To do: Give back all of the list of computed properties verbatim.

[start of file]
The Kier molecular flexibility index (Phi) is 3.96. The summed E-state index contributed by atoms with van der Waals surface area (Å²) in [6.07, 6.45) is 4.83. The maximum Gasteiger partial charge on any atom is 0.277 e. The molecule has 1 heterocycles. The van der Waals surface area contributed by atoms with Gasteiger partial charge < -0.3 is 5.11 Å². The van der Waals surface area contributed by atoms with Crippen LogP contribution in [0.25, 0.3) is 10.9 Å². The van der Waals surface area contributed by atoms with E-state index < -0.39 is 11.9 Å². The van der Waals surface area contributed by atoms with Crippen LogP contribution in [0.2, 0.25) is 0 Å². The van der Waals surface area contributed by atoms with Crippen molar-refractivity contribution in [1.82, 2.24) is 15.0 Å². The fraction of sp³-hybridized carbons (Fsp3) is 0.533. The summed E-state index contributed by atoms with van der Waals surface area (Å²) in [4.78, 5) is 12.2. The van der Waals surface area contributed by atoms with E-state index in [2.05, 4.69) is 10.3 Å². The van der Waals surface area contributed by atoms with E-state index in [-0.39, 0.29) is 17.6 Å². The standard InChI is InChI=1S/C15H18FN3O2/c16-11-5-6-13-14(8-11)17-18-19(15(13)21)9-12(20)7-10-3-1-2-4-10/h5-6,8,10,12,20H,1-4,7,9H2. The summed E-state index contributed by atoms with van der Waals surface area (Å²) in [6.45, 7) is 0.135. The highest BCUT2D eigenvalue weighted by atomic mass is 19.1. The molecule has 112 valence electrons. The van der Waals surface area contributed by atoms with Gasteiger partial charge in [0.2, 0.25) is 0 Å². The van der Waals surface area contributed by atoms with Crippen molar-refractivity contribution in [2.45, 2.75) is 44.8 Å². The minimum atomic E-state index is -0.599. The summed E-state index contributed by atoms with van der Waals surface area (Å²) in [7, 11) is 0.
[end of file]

The Kier molecular flexibility index (Phi) is 3.96. The summed E-state index contributed by atoms with van der Waals surface area (Å²) in [6.07, 6.45) is 4.83. The maximum Gasteiger partial charge on any atom is 0.277 e. The molecule has 1 heterocycles. The van der Waals surface area contributed by atoms with Gasteiger partial charge < -0.3 is 5.11 Å². The van der Waals surface area contributed by atoms with Crippen LogP contribution in [0.25, 0.3) is 10.9 Å². The van der Waals surface area contributed by atoms with E-state index < -0.39 is 11.9 Å². The van der Waals surface area contributed by atoms with Crippen LogP contribution in [0.2, 0.25) is 0 Å². The van der Waals surface area contributed by atoms with Crippen molar-refractivity contribution in [1.82, 2.24) is 15.0 Å². The fraction of sp³-hybridized carbons (Fsp3) is 0.533. The summed E-state index contributed by atoms with van der Waals surface area (Å²) in [4.78, 5) is 12.2. The van der Waals surface area contributed by atoms with E-state index in [2.05, 4.69) is 10.3 Å². The van der Waals surface area contributed by atoms with E-state index in [-0.39, 0.29) is 17.6 Å². The standard InChI is InChI=1S/C15H18FN3O2/c16-11-5-6-13-14(8-11)17-18-19(15(13)21)9-12(20)7-10-3-1-2-4-10/h5-6,8,10,12,20H,1-4,7,9H2. The summed E-state index contributed by atoms with van der Waals surface area (Å²) in [6.45, 7) is 0.135. The highest BCUT2D eigenvalue weighted by atomic mass is 19.1. The molecule has 112 valence electrons. The van der Waals surface area contributed by atoms with Gasteiger partial charge in [0.2, 0.25) is 0 Å². The van der Waals surface area contributed by atoms with Crippen molar-refractivity contribution in [2.45, 2.75) is 44.8 Å². The minimum atomic E-state index is -0.599. The summed E-state index contributed by atoms with van der Waals surface area (Å²) in [7, 11) is 0.